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ANTHONY CASEY. Anthony Casey is one of those men who faithfully served his country during the troublesome times of war and is now a prominent, law-abiding, public-spirited and patriotic citizen. He is a product of Tennessee, born in Morgan County, in 1826, and remained in that State until about eight years of age, when he came with his parents, Jesse and Martha (Coe) Casey, to Franklin County, Missouri About two years later the parents came to Johnson County, Arkansas, where they resided about five years and then moved to Newton County, making their home at the head of the Hudson River. There Mr. Casey purchased a farm and passed the remainder of his days, dying in 1863. He was a Southern sympathizer, but took no part in the war. For many years he was a Primitive Baptist minister, and a physician of more than ordinary ability. Although he never attended school more than three weeks in his life he possessed a naturally active brain and was a student all his days, being an eloquent speaker and an interesting conversationalist. His father, Jesse Casey, was of Irish origin and served through the Revolutionary war. The mother of Anthony Casey died about 1846. She was a daughter of Stephen Coe, who died in Tennessee. The twelve children born to this estimable couple were named as follows: Polly, deceased, was the wife of John Farmer; Tempa, widow of Thomas Farmer, of Texas; Elizabeth, widow of Zach. Beckam; Martha, wife of Lewis Daniel, of Newton County; Barbara, wife of Hijah Snow, of Texas; Steven, of Marion County; Elijah, of Indian Territory; Anthony; Levi, of Marion County, Arkansas, deceased; Ambler, deceased, was a resident of Johnson County, Arkansas; Jesse, of Boone County, and Wesley, deceased, was originally of Johnson County. The youthful days of our subject were spent in farm work and he received but limited educational advantages. In the month of August, 1846, he was married in Newton County, Jackson Township, to Miss Sealey Self, a native of Illinois, and the daughter of Levi and Elizabeth Self, who came from Illinois to Newton County at an early day. Mrs. Casey died January 8, 1890. She was the mother of seven children as follows: Martha, widow of John Hudson; William U., a prominent farmer and merchant of Mt. Parthenon; Newton, of Indian Territory; Jesse; Jane, wife of Allen Hudson, of this county; Sarah, deceased, was the wife of Columbus Carlton, and Sealey, died in infancy.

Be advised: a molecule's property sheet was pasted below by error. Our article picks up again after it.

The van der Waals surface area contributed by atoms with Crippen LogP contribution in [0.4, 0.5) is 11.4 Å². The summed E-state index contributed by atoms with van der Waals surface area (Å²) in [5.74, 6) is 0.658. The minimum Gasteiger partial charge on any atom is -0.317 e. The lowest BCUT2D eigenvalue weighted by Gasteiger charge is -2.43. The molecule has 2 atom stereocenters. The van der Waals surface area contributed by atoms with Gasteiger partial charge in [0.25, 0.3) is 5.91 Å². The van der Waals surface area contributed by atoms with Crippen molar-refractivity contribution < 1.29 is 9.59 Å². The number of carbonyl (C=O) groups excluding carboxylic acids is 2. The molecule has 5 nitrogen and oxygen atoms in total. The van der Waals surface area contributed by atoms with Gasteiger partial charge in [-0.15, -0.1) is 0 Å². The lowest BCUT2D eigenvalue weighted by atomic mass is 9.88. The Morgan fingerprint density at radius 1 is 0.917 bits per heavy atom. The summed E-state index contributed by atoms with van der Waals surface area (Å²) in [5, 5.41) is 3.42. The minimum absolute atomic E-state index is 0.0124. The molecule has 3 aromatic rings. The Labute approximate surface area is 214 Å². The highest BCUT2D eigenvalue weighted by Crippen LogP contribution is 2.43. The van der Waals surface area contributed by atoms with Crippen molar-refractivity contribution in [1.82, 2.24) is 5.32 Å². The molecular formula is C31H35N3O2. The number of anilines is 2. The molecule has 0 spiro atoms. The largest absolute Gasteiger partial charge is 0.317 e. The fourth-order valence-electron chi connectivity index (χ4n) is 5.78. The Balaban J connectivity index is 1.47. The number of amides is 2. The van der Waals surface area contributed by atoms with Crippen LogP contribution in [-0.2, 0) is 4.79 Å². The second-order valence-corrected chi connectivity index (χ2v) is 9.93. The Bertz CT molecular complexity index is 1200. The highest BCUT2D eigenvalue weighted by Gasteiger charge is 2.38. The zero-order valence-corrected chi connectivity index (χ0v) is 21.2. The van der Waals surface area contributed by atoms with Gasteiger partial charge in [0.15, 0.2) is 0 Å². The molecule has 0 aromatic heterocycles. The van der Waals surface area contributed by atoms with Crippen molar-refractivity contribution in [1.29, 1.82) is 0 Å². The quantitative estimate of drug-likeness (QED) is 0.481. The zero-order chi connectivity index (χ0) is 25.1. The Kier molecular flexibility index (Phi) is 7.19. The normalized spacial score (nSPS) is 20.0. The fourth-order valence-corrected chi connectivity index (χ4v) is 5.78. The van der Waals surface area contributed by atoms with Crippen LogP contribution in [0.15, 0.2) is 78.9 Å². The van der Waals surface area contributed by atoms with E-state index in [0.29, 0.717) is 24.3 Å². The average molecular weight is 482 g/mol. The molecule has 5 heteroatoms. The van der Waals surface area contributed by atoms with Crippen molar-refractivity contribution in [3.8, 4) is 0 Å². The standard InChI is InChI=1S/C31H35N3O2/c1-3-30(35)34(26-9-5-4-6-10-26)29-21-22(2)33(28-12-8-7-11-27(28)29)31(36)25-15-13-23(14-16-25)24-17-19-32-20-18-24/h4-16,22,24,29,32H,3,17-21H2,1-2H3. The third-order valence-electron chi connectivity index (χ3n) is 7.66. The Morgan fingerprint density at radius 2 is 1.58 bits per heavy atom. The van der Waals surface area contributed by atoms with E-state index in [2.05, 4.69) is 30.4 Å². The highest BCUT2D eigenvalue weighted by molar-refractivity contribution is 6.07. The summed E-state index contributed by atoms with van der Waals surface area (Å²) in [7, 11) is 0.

For a number of years Anthony Casey resided in different parts of Newton County, and in 1858 moved to Taney County, Missouri, where he remained until 1862. He then returned to Newton County, and since the war has lived on his present farm, eight and one-half miles above Jasper, where he has 200 acres of good land. Agricultural pursuits have been his life’s work, and the active manner in which he has taken advantage of every idea tending toward the enhanced value of his property has had much to do with his success in life. In September, 1863, he joined Company E, Second Arkansas Infantry, United States Army, and served about two years in Arkansas, participating in a number of prominent engagements.
His son, William U. Casey, general merchant and farmer of Mt. Parthenon, first saw the light in Newton County, in 1849, and at an early age became familiar with the arduous duties of the farm. When twenty years of age he started out to make his own way in life, and as he was familiar with agricultural pursuits in all its details, he selected that as his occupation in life. In the year 1869 he was married to Miss Mary Elizabeth Carlton, a native of Newton County, Arkansas, and the daughter of Anderson Carlton. Eight children were born to this union: James Marion; Amanda Jane, wife of Henry Phillips; William Anderson; George A.; Jesse C.; Levi; Sarah, who died in infancy, and Mary E. The mother of these children died in Newton County and the father afterward married Miss Nancy Farmer, a native of Newton County and the daughter of Bird Farmer. There were four children born to this marriage: Delia, deceased; John; Jasper and Jensey. Until three years ago William Casey gave his entire attention to farming, but since then he has been engaged in merchandising at Mt. Parthenon. He is doing a good business and is a wide-awake, enterprising business man. He is the owner of 400 acres of land, a large part of which is under cultivation, and has one of the best tracts on the creek, all the fruits of his own efforts. In politics he is a Republican, but is not a politician, though he held the office of justice of the peace for a number of years. He is a member of the Baptist Church.